“An increasing number of agencies have sent requests” to the state’s public employee retirement system, CalPERS, asking the agency to divest from fossil fuel companies as part of its investment strategy — “so I hope you can join them,” said local environmentalist Hoiyin Ip to agency board directors at a Nov. 18 meeting.

CalPERS is the largest government employee retirement fund in the U.S. — administering pensions for 1.8 million members, such as those from the South Coast Water District — and has been criticized for its investment in fossil-fuel holdings.

Specifically, a statewide divestment advocacy group known as Fossil Free CA says the agency has made $30 billion in investments in the fossil fuel industry. Miriam Eide, a coordinating director for the group, said in a Thursday email that figure is based on an analysis of investment data by a third-party research group.

CalPERS did not respond when asked about the accuracy of that figure on Thursday.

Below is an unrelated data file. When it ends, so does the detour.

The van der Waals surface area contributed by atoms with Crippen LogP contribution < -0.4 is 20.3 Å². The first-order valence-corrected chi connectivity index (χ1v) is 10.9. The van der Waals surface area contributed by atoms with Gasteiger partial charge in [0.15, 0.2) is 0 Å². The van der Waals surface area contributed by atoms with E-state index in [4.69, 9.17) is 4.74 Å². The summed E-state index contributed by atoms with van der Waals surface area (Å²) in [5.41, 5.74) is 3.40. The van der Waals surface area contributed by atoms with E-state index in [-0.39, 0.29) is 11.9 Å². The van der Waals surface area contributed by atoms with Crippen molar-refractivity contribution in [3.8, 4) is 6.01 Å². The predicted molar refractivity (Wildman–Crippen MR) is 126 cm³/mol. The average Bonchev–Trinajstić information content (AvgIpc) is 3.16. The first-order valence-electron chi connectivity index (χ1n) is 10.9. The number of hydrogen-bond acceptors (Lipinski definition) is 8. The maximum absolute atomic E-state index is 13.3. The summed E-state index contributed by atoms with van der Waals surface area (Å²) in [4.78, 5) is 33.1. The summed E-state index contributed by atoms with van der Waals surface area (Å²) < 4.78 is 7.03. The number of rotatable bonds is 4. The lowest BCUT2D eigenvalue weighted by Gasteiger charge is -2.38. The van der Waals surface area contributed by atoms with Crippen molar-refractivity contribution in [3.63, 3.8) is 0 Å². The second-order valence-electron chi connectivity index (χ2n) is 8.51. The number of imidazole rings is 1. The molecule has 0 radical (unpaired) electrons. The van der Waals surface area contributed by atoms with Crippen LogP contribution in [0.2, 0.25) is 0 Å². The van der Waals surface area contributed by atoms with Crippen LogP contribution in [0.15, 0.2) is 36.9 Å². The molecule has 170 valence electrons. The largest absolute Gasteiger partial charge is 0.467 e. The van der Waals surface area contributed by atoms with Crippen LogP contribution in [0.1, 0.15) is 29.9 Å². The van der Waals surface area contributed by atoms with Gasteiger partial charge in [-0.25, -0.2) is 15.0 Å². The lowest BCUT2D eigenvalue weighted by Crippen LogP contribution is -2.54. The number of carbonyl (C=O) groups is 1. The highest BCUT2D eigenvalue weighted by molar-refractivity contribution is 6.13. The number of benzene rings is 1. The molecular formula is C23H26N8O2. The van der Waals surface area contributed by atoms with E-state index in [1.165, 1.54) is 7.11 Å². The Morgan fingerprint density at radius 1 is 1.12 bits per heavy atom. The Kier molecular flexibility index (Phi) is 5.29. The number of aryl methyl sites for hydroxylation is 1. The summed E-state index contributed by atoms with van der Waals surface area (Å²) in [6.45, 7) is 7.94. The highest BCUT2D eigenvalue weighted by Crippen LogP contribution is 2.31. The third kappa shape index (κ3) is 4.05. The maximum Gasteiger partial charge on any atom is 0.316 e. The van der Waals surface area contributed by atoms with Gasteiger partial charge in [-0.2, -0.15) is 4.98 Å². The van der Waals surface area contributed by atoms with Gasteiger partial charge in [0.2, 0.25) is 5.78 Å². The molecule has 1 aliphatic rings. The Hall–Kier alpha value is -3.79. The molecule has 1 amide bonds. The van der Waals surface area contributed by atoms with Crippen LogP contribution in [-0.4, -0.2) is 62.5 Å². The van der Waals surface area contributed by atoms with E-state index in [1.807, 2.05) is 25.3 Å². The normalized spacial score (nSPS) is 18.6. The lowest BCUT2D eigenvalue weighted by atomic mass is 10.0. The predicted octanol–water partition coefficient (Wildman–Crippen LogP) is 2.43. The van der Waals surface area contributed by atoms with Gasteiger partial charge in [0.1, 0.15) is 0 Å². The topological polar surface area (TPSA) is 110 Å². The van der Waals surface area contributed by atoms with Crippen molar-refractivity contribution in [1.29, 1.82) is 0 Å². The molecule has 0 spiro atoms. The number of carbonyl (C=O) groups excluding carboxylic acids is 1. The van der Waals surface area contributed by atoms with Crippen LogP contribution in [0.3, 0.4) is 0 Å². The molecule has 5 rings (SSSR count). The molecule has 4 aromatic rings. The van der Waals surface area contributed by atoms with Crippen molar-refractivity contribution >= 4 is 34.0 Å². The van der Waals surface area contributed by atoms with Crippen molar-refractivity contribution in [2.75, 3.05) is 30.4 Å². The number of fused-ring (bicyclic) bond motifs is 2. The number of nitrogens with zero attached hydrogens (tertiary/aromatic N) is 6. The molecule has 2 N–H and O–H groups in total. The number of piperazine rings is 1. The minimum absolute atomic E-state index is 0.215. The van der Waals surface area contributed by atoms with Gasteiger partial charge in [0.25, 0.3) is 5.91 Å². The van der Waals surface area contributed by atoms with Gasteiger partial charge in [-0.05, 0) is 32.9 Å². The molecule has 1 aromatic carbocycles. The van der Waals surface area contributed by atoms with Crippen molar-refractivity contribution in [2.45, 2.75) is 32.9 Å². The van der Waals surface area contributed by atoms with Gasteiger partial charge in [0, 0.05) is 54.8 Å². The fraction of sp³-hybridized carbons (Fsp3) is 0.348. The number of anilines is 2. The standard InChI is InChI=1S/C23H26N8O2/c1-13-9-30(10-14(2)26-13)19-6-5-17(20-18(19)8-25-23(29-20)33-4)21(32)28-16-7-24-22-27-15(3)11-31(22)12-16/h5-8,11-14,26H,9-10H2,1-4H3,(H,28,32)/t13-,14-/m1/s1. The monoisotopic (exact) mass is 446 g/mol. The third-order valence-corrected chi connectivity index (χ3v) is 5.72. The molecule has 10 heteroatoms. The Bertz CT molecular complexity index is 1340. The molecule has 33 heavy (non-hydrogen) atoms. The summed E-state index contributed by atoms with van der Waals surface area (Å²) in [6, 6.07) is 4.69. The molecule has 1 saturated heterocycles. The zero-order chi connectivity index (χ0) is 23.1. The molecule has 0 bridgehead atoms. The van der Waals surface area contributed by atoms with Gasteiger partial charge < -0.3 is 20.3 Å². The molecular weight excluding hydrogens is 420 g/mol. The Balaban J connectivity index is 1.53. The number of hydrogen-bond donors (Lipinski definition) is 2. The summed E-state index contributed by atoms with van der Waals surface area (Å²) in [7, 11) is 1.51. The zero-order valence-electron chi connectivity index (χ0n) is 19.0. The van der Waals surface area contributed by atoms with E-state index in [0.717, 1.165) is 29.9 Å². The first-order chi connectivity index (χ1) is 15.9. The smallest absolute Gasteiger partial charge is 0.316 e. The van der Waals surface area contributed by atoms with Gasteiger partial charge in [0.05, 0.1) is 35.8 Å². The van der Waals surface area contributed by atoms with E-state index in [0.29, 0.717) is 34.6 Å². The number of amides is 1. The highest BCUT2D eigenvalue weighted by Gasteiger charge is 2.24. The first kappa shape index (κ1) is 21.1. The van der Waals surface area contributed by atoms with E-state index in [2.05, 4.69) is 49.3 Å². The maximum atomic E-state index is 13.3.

Asked for the agency’s stance on divestment in a phone interview, CalPERS spokesperson Wayne Davis said, “we believe that engagement is the proper approach. We have had great success in engaging with public companies.”

The agency also staked its position in a public statement online, saying it’s been most effective at outreaching to companies on “environmental, social, and governance … topics, including climate change, natural resource availability, and respect for human rights.” 

“Engagement yields real results,” the agency writes, adding that divestment “increases risk” while losing the agency money and its “voice” as a shareowner of such corporations, “thereby losing our best avenue for influencing a company to act in line with our core values and principles.”

The agency’s website also states: “The call for divestment has become an increasingly popular tool for promoting an important cause or belief. As laudable as the underlying motivations may be, divestment has unintended consequences for the CalPERS fund, our Board and our members.”